Home News NMA tasks Tinubu on 15% budgetary allocation to health, improved remuneration

NMA tasks Tinubu on 15% budgetary allocation to health, improved remuneration

NMA tasks Tinubu on 15% budgetary allocation to health, improved remuneration

The Nigerian Medical Association has urged President Bola Tinubu to appropriate health sector financing with the Abuja 2001 Declaration of at least 15 per cent of the annual national budget.

The NMA said this will abate medical tourism and the attendant loss of financial resources.

The association said this in its congratulatory message signed by its President, Dr. Uche Ojinmah, and Secretary-General, Dr Jide Onyekwelu.

In April 2001, heads of state of African Union countries met and pledged to set a target of allocating at least 15 per cent of their annual budget to improve on the health sector. However, 23 years after, Nigeria is yet to meet the target.

The NMA also tasked the President on improved health workforce remuneration as a means of improving the availability of scarce workforce and mitigating brain drain.

“The Federal Government should implement the provisions of the National Health Act 2014 in full to set our health sector on sound footing. The Federal Government should ensure that the Basic Healthcare Provision Fund having been rolled out by the preceding administration gets improved appropriation, prompt releases, and institute appropriate measures for accountability and measurable outcomes.

“We believe that every Nigerian life matters, therefore, there is a need to have a functional and effective social welfare scheme focusing on providing a safety net (housing, food, basic education) and Universal Health Coverage for all Nigerians, especially the disadvantaged or vulnerable groups including pregnant women, children under five years of age, the aged, the extremely poor (persons living on less than $1.90 daily and the disabled.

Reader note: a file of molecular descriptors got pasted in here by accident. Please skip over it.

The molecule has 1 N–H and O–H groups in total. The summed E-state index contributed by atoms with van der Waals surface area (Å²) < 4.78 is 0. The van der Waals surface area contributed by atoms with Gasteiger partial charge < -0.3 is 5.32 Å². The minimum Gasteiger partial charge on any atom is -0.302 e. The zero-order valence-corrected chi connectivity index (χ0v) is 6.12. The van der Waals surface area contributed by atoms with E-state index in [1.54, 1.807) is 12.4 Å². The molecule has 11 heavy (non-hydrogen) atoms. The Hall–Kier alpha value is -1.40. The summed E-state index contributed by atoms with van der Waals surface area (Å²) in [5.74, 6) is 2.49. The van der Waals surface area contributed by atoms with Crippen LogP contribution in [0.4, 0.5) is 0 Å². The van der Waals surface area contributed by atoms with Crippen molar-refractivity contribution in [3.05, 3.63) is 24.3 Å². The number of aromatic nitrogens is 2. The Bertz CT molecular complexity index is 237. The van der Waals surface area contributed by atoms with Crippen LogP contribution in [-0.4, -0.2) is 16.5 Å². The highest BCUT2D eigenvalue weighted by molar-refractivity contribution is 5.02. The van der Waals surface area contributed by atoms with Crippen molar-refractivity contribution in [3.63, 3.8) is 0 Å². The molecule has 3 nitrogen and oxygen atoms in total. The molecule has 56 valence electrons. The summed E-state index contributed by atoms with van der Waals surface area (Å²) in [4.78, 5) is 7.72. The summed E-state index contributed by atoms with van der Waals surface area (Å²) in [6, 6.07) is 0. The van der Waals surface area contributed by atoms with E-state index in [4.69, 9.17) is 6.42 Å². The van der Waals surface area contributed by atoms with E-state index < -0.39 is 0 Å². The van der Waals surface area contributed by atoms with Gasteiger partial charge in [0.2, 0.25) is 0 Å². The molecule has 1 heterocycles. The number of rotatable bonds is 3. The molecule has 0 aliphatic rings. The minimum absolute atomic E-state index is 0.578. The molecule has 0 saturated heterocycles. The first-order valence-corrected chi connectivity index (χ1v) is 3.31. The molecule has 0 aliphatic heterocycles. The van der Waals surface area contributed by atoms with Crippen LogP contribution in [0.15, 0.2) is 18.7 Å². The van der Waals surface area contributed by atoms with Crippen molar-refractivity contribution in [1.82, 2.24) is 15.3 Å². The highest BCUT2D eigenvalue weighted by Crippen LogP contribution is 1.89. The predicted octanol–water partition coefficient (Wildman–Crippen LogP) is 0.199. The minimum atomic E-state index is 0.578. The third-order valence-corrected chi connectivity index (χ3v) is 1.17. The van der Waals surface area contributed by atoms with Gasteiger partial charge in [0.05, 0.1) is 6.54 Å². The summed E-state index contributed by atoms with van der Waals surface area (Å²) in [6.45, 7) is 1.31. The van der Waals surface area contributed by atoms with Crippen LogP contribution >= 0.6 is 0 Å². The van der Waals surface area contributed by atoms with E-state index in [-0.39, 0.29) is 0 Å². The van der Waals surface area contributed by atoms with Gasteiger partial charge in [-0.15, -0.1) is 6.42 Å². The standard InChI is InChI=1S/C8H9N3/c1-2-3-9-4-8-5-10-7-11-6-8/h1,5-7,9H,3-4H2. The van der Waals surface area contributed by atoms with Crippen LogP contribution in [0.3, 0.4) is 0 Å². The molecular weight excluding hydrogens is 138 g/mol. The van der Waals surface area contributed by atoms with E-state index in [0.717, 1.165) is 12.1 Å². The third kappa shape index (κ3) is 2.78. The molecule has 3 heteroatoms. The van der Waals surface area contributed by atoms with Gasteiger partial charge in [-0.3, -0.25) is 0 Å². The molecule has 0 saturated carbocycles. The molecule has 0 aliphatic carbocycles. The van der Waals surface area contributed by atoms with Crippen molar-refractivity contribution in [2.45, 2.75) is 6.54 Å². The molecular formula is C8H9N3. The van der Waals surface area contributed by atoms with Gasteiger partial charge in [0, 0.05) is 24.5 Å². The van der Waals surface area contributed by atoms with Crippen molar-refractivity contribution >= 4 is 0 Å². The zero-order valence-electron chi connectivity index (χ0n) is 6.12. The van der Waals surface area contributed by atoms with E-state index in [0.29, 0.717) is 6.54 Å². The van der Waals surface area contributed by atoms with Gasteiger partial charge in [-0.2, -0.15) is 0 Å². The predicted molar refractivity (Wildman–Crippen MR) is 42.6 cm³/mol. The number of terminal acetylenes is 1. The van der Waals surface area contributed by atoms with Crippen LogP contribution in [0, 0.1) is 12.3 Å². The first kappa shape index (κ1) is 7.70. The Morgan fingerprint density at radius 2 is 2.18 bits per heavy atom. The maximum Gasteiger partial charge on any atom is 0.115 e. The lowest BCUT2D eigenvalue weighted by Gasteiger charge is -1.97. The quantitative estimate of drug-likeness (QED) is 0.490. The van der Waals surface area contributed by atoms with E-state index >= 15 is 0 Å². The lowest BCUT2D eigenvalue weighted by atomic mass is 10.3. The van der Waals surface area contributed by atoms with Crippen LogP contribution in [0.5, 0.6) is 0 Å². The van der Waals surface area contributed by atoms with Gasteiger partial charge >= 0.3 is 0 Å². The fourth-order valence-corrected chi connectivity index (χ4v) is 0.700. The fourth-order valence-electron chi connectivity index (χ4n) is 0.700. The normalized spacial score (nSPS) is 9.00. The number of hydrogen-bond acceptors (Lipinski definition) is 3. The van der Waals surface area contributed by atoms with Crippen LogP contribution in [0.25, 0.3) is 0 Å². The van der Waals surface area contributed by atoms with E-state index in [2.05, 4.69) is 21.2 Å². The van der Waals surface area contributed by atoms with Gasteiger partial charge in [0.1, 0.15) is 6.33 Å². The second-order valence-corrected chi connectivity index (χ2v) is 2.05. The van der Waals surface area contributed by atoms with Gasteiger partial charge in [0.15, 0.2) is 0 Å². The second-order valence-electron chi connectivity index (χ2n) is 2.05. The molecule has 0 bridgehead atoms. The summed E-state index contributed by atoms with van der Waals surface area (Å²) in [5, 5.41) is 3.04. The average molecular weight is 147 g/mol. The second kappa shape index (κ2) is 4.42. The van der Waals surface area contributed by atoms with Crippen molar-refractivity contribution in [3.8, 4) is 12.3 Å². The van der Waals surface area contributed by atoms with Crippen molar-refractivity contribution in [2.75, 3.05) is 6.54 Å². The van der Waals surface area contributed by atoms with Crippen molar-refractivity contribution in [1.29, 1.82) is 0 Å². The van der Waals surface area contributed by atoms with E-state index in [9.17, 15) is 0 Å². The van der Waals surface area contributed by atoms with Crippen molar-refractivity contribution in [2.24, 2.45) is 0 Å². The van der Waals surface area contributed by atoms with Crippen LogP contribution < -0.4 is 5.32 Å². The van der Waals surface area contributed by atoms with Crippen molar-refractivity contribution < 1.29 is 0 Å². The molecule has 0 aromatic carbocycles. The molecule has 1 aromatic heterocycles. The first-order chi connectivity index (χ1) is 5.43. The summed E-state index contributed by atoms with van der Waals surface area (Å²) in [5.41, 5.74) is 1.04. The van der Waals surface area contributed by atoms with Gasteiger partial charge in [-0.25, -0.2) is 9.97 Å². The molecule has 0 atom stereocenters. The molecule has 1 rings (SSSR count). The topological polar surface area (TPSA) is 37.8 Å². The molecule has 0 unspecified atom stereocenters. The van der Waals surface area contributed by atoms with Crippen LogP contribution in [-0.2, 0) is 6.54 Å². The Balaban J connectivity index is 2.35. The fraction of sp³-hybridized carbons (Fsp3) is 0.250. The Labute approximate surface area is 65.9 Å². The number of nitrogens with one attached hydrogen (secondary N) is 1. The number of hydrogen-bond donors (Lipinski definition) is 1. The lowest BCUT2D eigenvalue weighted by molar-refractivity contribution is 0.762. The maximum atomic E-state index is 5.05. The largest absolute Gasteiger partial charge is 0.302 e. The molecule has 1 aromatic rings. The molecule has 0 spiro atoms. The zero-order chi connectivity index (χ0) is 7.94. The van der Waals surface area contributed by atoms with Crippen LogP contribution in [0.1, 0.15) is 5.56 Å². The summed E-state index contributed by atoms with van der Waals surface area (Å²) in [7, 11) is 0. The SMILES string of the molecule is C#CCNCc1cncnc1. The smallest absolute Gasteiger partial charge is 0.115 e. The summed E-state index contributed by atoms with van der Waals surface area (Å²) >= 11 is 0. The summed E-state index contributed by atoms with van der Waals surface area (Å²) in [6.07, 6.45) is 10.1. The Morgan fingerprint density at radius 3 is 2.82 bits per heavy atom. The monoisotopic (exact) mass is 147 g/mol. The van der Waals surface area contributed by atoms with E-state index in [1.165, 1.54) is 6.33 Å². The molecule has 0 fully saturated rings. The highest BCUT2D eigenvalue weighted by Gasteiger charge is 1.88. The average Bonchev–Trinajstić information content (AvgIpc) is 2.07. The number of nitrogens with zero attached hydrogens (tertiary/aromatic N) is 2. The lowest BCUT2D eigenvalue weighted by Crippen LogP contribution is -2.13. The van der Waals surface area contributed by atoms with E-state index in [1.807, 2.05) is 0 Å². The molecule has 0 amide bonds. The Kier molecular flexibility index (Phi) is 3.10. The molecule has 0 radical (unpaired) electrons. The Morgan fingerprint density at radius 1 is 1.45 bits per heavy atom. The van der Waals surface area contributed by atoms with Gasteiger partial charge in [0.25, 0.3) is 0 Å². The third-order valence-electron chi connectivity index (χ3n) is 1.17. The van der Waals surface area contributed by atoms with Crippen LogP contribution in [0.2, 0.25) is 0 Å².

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“Government at all levels should address social issues affecting health (social determinants of health: these include poverty alleviation, women empowerment and education (particularly girl child education), water and sanitation, infrastructural development, tackling insecurity, employment and elimination of corruption,” the NMA stated.

Additionally, the association called for an audit of existing primary health centres and to get them equipped and well-managed.
“Nigeria under your leadership should work towards a Doctor-led Primary Health Care because every country with an effective PHC, which is the entry point to the performing and cost-effective health system (the gate-keeping point), has achieved a doctor-led PHC.”

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